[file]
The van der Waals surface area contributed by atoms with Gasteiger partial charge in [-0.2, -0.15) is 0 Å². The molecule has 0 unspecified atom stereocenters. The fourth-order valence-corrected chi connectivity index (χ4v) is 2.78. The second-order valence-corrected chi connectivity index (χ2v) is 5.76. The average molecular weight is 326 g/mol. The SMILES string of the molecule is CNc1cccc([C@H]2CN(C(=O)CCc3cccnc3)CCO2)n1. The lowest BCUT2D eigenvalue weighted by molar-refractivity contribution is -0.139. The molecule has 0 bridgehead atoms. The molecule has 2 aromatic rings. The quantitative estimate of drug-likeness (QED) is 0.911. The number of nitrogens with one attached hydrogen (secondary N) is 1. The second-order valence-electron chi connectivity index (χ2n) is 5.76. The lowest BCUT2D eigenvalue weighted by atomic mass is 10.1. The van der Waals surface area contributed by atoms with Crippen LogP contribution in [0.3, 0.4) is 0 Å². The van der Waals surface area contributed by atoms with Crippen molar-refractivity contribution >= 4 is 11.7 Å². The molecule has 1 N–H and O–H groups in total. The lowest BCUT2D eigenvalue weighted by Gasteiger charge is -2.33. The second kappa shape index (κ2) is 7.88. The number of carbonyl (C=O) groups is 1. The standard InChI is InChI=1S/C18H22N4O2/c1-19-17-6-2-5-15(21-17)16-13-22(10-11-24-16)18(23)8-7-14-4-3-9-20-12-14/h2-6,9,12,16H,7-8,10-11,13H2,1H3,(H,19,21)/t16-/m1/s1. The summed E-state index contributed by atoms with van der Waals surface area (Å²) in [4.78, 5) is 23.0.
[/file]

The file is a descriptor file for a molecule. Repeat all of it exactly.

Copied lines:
The van der Waals surface area contributed by atoms with Gasteiger partial charge in [-0.2, -0.15) is 0 Å². The molecule has 0 unspecified atom stereocenters. The fourth-order valence-corrected chi connectivity index (χ4v) is 2.78. The second-order valence-corrected chi connectivity index (χ2v) is 5.76. The average molecular weight is 326 g/mol. The SMILES string of the molecule is CNc1cccc([C@H]2CN(C(=O)CCc3cccnc3)CCO2)n1. The lowest BCUT2D eigenvalue weighted by molar-refractivity contribution is -0.139. The molecule has 0 bridgehead atoms. The molecule has 2 aromatic rings. The quantitative estimate of drug-likeness (QED) is 0.911. The number of nitrogens with one attached hydrogen (secondary N) is 1. The second-order valence-electron chi connectivity index (χ2n) is 5.76. The lowest BCUT2D eigenvalue weighted by atomic mass is 10.1. The van der Waals surface area contributed by atoms with Crippen LogP contribution in [0.3, 0.4) is 0 Å². The van der Waals surface area contributed by atoms with Crippen molar-refractivity contribution >= 4 is 11.7 Å². The molecule has 1 N–H and O–H groups in total. The lowest BCUT2D eigenvalue weighted by Gasteiger charge is -2.33. The second kappa shape index (κ2) is 7.88. The number of carbonyl (C=O) groups is 1. The standard InChI is InChI=1S/C18H22N4O2/c1-19-17-6-2-5-15(21-17)16-13-22(10-11-24-16)18(23)8-7-14-4-3-9-20-12-14/h2-6,9,12,16H,7-8,10-11,13H2,1H3,(H,19,21)/t16-/m1/s1. The summed E-state index contributed by atoms with van der Waals surface area (Å²) in [4.78, 5) is 23.0.